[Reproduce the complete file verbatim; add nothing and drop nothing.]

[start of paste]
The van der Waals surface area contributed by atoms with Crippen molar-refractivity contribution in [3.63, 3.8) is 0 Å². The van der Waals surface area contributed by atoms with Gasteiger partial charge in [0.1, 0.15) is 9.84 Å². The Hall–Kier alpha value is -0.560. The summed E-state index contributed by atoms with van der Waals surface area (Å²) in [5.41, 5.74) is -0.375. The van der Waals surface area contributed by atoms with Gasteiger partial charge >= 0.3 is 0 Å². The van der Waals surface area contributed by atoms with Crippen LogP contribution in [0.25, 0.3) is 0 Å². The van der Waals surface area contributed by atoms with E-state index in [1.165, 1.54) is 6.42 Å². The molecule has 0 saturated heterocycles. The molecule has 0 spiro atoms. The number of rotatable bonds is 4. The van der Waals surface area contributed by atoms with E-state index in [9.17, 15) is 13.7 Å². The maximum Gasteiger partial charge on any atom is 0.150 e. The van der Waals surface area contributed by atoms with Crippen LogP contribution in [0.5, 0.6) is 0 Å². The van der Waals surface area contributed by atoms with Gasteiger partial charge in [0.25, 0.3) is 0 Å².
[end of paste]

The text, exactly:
The van der Waals surface area contributed by atoms with Crippen molar-refractivity contribution in [3.63, 3.8) is 0 Å². The van der Waals surface area contributed by atoms with Gasteiger partial charge in [0.1, 0.15) is 9.84 Å². The Hall–Kier alpha value is -0.560. The summed E-state index contributed by atoms with van der Waals surface area (Å²) in [5.41, 5.74) is -0.375. The van der Waals surface area contributed by atoms with Gasteiger partial charge >= 0.3 is 0 Å². The van der Waals surface area contributed by atoms with Crippen LogP contribution in [0.25, 0.3) is 0 Å². The van der Waals surface area contributed by atoms with E-state index in [1.165, 1.54) is 6.42 Å². The molecule has 0 saturated heterocycles. The molecule has 0 spiro atoms. The number of rotatable bonds is 4. The van der Waals surface area contributed by atoms with E-state index in [9.17, 15) is 13.7 Å². The maximum Gasteiger partial charge on any atom is 0.150 e. The van der Waals surface area contributed by atoms with Crippen LogP contribution in [0.5, 0.6) is 0 Å². The van der Waals surface area contributed by atoms with Gasteiger partial charge in [0.25, 0.3) is 0 Å².